Stories about Lebanon from August, 2008
How are some housemaids or domestic helpers being treated in Lebanon? Nash Suleiman sums up the reactions of Lebanese bloggers to this tragedy, following the release of a report on the situation by Human Rights Watch.
Syria Comments asks where does Syria stand on Lebanon's sovereignty.
From Palestine, Body On the Line describes the return of Palestinian prisoners from Israel in this post, and compare it to the reception the freed Lebanese prisoners received.
"What’s cooking?" is probably the most common question people in Lebanon are asking since Israel Environment Minister Gideon Ezra’s speech few days ago and the recent news of the Russian-Syrian arms deal. Last week, Minister Ezra said that the Lebanese state will be considered a target if it legitimizes Hizbullah (which the Lebanese government did). On the other hand, Russia has announced that it is ready to sell new weapons to Syria. What do Lebanon's bloggers have to ay about those developments?
Shia Hezbullah and Sunni Salafist groups in Lebanon have signed a Memorandum of Understanding (MoU) that prohibits Muslims from killing each other. Hours later, the agreement was revoked. Nash Suleiman digs into the Lebanese blogosphere to bring us the story.
Lebanon presence in the Beijing Olympics might be in small numbers, but it is interesting to note that the Lebanese athletes were only absent once since 1948. Ajnabiya gives us a refreshing overview on the Lebanon's participation in this year's event in her latest post.
While the political situation in Lebanon is undeniably taking over the media’s focus, blogger Rami at Land and People turns his attention to a critical and rarely addressed issue: Waste water treatment.
The terrorist attack that took place in Tripoli, Lebanon, is the most fatal since the assassination of Prime Minister Rafik Al Hariri in February 2005. The place and the target of the attack are of serious implications and may have grave consequences on Lebanon as a whole. This may be one of the reasons why the media and the blogosphere is giving it so much coverage, writes Moussa Bashir, who brings us more reactions from Lebanon.
While Muslims are frustrated with the way western media portrays Islam negatively, Nash argues that some Muslims, by abandoning some of Islam's basic teachings, like tolerance and forgiveness, are themselves giving Islam a bad image.
Lebanon is back in the headlines after an explosion ripped through a bus in Tripoli, killing 18 people, including soldiers, and injuring tens more. And although the day the explosion happened marked the first visit of the newly elected Lebanese President Michel Suleiman to Syria - a visit which was highly anticipated and monitored by both pro-government and opposition officials - news of the explosion took over the media coverage.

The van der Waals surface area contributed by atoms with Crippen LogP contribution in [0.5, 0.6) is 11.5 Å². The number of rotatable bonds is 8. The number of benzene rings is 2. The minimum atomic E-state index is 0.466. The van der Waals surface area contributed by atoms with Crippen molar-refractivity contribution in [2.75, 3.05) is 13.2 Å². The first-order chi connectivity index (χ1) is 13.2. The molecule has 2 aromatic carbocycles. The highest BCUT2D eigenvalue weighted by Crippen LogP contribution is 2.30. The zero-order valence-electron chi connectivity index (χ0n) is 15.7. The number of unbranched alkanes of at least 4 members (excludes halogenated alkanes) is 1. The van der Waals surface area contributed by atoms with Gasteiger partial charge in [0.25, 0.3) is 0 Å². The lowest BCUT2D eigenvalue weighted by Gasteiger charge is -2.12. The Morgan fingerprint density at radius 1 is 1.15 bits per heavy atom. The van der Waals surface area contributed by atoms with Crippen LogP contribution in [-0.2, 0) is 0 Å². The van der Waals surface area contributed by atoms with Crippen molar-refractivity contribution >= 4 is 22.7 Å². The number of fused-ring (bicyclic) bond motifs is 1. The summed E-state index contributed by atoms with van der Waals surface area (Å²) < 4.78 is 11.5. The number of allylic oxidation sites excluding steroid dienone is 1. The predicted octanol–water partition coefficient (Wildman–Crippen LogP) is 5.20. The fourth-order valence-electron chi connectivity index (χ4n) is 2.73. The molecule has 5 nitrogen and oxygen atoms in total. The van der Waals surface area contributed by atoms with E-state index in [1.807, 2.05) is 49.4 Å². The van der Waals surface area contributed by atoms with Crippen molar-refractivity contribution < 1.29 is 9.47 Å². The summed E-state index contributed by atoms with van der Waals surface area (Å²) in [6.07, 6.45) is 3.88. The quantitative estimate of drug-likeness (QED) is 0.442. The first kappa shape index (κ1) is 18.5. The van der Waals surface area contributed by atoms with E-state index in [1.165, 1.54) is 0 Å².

As the Lebanese president Michel Suleiman wraps up his first official visit to Syria, the regional media outlets are dedicating their resources and efforts to broadcast every event, announcement and speculation surrounding the trip. Naturally, the local blogosphere too has been busy reporting news and opinions on the visit and what it holds for the future of Lebanon, writes Nash Suleiman, who takes a closer look at Lebanese blogs in this post.
As Lebanese President Michel Suleiman visits Syria, “the government media in Damascus recognizes for the first time after years of silence the existence of the question of the Lebanese prisoners held in Syrian jails,” writes Abullor at Bilad ash-Sham.
A terrorist explosion killed 11 people, including nine soldiers, and wounded 30 others in Tripoli, Lebanon. Moussa Bashir gathers the Lebanese bloggers first reactions to the tragedy.
Egyptian blogger Zeinobia argues why Egyptian authorities have no reason to ban publications from running stories on the murder of a Lebanese singer Susan Tamim in Dubai, UAE.
Although the telecommunication sector in Lebanon is one of the most profitable businesses in the country, it remains an expensive service for citizens. In her new post, Ms. Tee discusses the reality most Lebanese are facing.
Raed, from the blog Babylon & Beyond, discusses rumours surrounding the involvement of an Egyptian businessman with the murder of Lebanese singer Susan Tamim in Dubai, UAE. Another blogger, Zeinobiya sheds more information on the murder here.
“The first time I met and listened to a zionist, I cannot tell you how suspicious I was of every word he said. Many ideas crossed my mind when I heard him speak […] It took me almost a year to overcome my suspicion,” writes Worried Lebanese about understanding but...
What are the similarities between Lebanon and Italy, other than the fact that they both overlook the Mediterranean? Blogger Antoun Issa, in his latest post at Lebanese Chess argues that his understanding of Italy’s political corruption can certainly be compared – both directly and indirectly to Lebanon’s political corruption as...
To cater to different readers, Lebanese blogger Mustapha has tweaked his blog – Beirut Spring. The Beirut Spring ‘family’ is now made up of Beirut Spring Tabloid and Beirut Spring Business.
Summer forest fires have been erupting in what is left of the Lebanese wilderness for years now. And every year, the blame game is played; starting with parties and politicians blaming each other for not being prepared, to blaming each other for intentionally starting the flames. So, what do the bloggers have to say about this?
“…people in Lebanon can now make calls to +970 lines in the West Bank and Gaza,” reports a Diamond in the Sunlight about the recent decision by the Lebanese government to allow direct phone links between Lebanon and Palestine.